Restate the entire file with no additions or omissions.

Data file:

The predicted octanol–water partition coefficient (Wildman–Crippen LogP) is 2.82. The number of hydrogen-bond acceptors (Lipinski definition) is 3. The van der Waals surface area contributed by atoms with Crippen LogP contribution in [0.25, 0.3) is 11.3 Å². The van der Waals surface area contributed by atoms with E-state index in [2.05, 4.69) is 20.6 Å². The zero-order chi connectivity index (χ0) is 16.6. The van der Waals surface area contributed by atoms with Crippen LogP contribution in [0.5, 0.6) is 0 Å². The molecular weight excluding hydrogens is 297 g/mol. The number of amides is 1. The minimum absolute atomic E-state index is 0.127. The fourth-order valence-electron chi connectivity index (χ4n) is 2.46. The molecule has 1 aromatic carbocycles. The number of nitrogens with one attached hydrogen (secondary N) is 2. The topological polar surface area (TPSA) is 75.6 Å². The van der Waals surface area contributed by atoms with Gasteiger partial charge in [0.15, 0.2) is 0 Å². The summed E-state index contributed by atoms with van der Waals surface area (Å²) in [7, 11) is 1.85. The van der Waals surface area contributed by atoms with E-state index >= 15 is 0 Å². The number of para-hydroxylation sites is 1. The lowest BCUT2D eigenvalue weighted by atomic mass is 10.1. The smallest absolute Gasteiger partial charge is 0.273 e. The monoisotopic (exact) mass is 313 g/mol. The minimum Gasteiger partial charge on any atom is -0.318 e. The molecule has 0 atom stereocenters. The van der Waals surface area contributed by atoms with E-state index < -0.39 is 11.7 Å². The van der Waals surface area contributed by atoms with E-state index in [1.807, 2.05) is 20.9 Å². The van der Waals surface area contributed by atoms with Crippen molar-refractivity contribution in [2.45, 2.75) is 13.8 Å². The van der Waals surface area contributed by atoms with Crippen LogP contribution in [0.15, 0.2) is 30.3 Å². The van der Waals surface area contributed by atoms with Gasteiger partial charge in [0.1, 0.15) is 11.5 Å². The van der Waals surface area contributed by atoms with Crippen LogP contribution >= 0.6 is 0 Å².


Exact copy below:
The predicted octanol–water partition coefficient (Wildman–Crippen LogP) is 2.82. The number of hydrogen-bond acceptors (Lipinski definition) is 3. The van der Waals surface area contributed by atoms with Crippen LogP contribution in [0.25, 0.3) is 11.3 Å². The van der Waals surface area contributed by atoms with E-state index in [2.05, 4.69) is 20.6 Å². The zero-order chi connectivity index (χ0) is 16.6. The van der Waals surface area contributed by atoms with Crippen LogP contribution in [0.5, 0.6) is 0 Å². The molecular weight excluding hydrogens is 297 g/mol. The number of amides is 1. The minimum absolute atomic E-state index is 0.127. The fourth-order valence-electron chi connectivity index (χ4n) is 2.46. The molecule has 1 aromatic carbocycles. The number of nitrogens with one attached hydrogen (secondary N) is 2. The topological polar surface area (TPSA) is 75.6 Å². The van der Waals surface area contributed by atoms with Gasteiger partial charge in [0.15, 0.2) is 0 Å². The summed E-state index contributed by atoms with van der Waals surface area (Å²) in [7, 11) is 1.85. The van der Waals surface area contributed by atoms with E-state index >= 15 is 0 Å². The number of para-hydroxylation sites is 1. The lowest BCUT2D eigenvalue weighted by atomic mass is 10.1. The smallest absolute Gasteiger partial charge is 0.273 e. The monoisotopic (exact) mass is 313 g/mol. The minimum Gasteiger partial charge on any atom is -0.318 e. The molecule has 0 atom stereocenters. The van der Waals surface area contributed by atoms with E-state index < -0.39 is 11.7 Å². The van der Waals surface area contributed by atoms with E-state index in [1.807, 2.05) is 20.9 Å². The van der Waals surface area contributed by atoms with Crippen molar-refractivity contribution in [2.45, 2.75) is 13.8 Å². The van der Waals surface area contributed by atoms with Crippen LogP contribution in [0.15, 0.2) is 30.3 Å². The van der Waals surface area contributed by atoms with Gasteiger partial charge in [0.1, 0.15) is 11.5 Å². The van der Waals surface area contributed by atoms with Crippen LogP contribution >= 0.6 is 0 Å².